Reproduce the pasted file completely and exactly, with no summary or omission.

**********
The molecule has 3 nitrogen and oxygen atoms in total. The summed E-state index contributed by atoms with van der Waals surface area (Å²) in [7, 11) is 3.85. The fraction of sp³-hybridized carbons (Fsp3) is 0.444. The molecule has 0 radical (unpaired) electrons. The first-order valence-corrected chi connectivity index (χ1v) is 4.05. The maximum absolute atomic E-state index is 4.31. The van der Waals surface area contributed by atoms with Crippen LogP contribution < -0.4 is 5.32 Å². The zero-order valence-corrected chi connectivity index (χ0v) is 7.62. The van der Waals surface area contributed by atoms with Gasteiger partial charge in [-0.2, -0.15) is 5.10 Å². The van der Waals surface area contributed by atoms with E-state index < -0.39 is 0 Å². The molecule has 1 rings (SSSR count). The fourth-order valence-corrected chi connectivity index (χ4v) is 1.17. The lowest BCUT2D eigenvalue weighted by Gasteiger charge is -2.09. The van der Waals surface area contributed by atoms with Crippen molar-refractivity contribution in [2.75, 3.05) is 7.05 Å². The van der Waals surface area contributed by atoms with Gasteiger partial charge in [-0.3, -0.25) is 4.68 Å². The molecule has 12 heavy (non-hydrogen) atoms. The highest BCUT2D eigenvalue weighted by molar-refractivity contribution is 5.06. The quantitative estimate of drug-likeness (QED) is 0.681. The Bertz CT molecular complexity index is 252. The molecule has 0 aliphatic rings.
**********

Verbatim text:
The molecule has 3 nitrogen and oxygen atoms in total. The summed E-state index contributed by atoms with van der Waals surface area (Å²) in [7, 11) is 3.85. The fraction of sp³-hybridized carbons (Fsp3) is 0.444. The molecule has 0 radical (unpaired) electrons. The first-order valence-corrected chi connectivity index (χ1v) is 4.05. The maximum absolute atomic E-state index is 4.31. The van der Waals surface area contributed by atoms with Crippen LogP contribution < -0.4 is 5.32 Å². The zero-order valence-corrected chi connectivity index (χ0v) is 7.62. The van der Waals surface area contributed by atoms with Gasteiger partial charge in [-0.2, -0.15) is 5.10 Å². The van der Waals surface area contributed by atoms with E-state index < -0.39 is 0 Å². The molecule has 1 rings (SSSR count). The fourth-order valence-corrected chi connectivity index (χ4v) is 1.17. The lowest BCUT2D eigenvalue weighted by Gasteiger charge is -2.09. The van der Waals surface area contributed by atoms with Crippen molar-refractivity contribution in [2.75, 3.05) is 7.05 Å². The van der Waals surface area contributed by atoms with Gasteiger partial charge in [-0.3, -0.25) is 4.68 Å². The molecule has 12 heavy (non-hydrogen) atoms. The highest BCUT2D eigenvalue weighted by molar-refractivity contribution is 5.06. The quantitative estimate of drug-likeness (QED) is 0.681. The Bertz CT molecular complexity index is 252. The molecule has 0 aliphatic rings.